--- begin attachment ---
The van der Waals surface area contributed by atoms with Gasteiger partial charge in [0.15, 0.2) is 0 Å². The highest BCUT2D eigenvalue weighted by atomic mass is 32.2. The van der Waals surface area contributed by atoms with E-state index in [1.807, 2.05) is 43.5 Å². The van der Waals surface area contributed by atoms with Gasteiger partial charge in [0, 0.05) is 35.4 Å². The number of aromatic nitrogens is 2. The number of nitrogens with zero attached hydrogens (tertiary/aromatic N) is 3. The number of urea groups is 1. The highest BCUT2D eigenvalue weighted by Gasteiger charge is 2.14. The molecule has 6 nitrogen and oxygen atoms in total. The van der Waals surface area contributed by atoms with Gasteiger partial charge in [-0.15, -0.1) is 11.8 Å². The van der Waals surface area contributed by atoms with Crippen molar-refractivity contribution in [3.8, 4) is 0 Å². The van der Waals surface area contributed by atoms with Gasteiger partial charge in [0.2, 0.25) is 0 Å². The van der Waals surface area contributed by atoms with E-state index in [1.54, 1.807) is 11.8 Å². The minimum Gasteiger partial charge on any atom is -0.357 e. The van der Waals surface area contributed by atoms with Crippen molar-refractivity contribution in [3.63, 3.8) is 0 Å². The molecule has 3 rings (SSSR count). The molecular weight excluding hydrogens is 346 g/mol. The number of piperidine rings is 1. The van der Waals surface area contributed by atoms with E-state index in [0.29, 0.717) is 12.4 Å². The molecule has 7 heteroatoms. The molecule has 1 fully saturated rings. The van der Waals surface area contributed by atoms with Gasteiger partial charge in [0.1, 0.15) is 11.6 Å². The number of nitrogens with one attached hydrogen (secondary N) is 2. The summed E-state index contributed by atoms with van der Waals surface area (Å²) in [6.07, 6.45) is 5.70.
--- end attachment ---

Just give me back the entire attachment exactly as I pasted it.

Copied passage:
The van der Waals surface area contributed by atoms with Gasteiger partial charge in [0.15, 0.2) is 0 Å². The highest BCUT2D eigenvalue weighted by atomic mass is 32.2. The van der Waals surface area contributed by atoms with E-state index in [1.807, 2.05) is 43.5 Å². The van der Waals surface area contributed by atoms with Gasteiger partial charge in [0, 0.05) is 35.4 Å². The number of aromatic nitrogens is 2. The number of nitrogens with zero attached hydrogens (tertiary/aromatic N) is 3. The number of urea groups is 1. The highest BCUT2D eigenvalue weighted by Gasteiger charge is 2.14. The molecule has 6 nitrogen and oxygen atoms in total. The van der Waals surface area contributed by atoms with Gasteiger partial charge in [-0.15, -0.1) is 11.8 Å². The van der Waals surface area contributed by atoms with Crippen molar-refractivity contribution in [3.8, 4) is 0 Å². The van der Waals surface area contributed by atoms with Gasteiger partial charge in [0.2, 0.25) is 0 Å². The van der Waals surface area contributed by atoms with E-state index in [1.54, 1.807) is 11.8 Å². The minimum Gasteiger partial charge on any atom is -0.357 e. The van der Waals surface area contributed by atoms with Crippen molar-refractivity contribution in [3.63, 3.8) is 0 Å². The molecule has 3 rings (SSSR count). The molecular weight excluding hydrogens is 346 g/mol. The number of piperidine rings is 1. The van der Waals surface area contributed by atoms with E-state index in [0.29, 0.717) is 12.4 Å². The molecule has 7 heteroatoms. The molecule has 1 fully saturated rings. The van der Waals surface area contributed by atoms with Gasteiger partial charge in [0.1, 0.15) is 11.6 Å². The number of nitrogens with one attached hydrogen (secondary N) is 2. The summed E-state index contributed by atoms with van der Waals surface area (Å²) in [6.07, 6.45) is 5.70.